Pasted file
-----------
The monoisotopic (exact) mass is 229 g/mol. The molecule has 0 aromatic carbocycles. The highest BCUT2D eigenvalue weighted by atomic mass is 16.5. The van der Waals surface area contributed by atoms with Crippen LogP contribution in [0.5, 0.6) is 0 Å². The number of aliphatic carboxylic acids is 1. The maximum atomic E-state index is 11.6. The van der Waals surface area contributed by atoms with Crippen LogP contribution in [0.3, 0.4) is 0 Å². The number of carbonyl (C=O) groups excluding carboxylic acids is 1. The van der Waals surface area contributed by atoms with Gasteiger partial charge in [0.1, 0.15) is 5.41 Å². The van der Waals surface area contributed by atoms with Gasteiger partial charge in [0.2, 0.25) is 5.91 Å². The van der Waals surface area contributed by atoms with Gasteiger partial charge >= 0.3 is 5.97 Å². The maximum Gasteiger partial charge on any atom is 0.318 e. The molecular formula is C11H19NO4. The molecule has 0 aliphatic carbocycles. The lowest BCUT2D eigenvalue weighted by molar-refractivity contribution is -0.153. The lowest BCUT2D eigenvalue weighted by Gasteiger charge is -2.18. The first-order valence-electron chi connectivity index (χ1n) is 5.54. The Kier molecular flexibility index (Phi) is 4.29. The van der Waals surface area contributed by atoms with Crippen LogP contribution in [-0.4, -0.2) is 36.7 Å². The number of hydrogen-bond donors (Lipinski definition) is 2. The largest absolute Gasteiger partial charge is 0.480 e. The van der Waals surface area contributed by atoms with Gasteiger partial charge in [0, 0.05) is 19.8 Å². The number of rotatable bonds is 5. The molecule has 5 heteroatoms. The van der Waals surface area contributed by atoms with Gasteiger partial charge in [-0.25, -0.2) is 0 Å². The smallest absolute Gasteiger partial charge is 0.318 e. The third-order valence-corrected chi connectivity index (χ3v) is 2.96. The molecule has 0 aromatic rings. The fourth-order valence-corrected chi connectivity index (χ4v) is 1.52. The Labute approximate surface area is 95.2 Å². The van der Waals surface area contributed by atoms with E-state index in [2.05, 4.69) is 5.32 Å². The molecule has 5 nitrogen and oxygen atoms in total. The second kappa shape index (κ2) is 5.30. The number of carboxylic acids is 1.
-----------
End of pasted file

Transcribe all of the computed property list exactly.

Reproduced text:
The monoisotopic (exact) mass is 229 g/mol. The molecule has 0 aromatic carbocycles. The highest BCUT2D eigenvalue weighted by atomic mass is 16.5. The van der Waals surface area contributed by atoms with Crippen LogP contribution in [0.5, 0.6) is 0 Å². The number of aliphatic carboxylic acids is 1. The maximum atomic E-state index is 11.6. The van der Waals surface area contributed by atoms with Crippen LogP contribution in [0.3, 0.4) is 0 Å². The number of carbonyl (C=O) groups excluding carboxylic acids is 1. The van der Waals surface area contributed by atoms with Gasteiger partial charge in [0.1, 0.15) is 5.41 Å². The van der Waals surface area contributed by atoms with Gasteiger partial charge in [0.2, 0.25) is 5.91 Å². The van der Waals surface area contributed by atoms with Gasteiger partial charge >= 0.3 is 5.97 Å². The maximum Gasteiger partial charge on any atom is 0.318 e. The molecular formula is C11H19NO4. The molecule has 0 aliphatic carbocycles. The lowest BCUT2D eigenvalue weighted by molar-refractivity contribution is -0.153. The lowest BCUT2D eigenvalue weighted by Gasteiger charge is -2.18. The first-order valence-electron chi connectivity index (χ1n) is 5.54. The Kier molecular flexibility index (Phi) is 4.29. The van der Waals surface area contributed by atoms with Crippen LogP contribution in [-0.4, -0.2) is 36.7 Å². The number of hydrogen-bond donors (Lipinski definition) is 2. The largest absolute Gasteiger partial charge is 0.480 e. The van der Waals surface area contributed by atoms with Gasteiger partial charge in [0, 0.05) is 19.8 Å². The number of rotatable bonds is 5. The molecule has 5 heteroatoms. The van der Waals surface area contributed by atoms with Gasteiger partial charge in [-0.25, -0.2) is 0 Å². The smallest absolute Gasteiger partial charge is 0.318 e. The third-order valence-corrected chi connectivity index (χ3v) is 2.96. The molecule has 0 aromatic rings. The fourth-order valence-corrected chi connectivity index (χ4v) is 1.52. The Labute approximate surface area is 95.2 Å². The van der Waals surface area contributed by atoms with E-state index in [2.05, 4.69) is 5.32 Å². The molecule has 5 nitrogen and oxygen atoms in total. The second kappa shape index (κ2) is 5.30. The number of carboxylic acids is 1.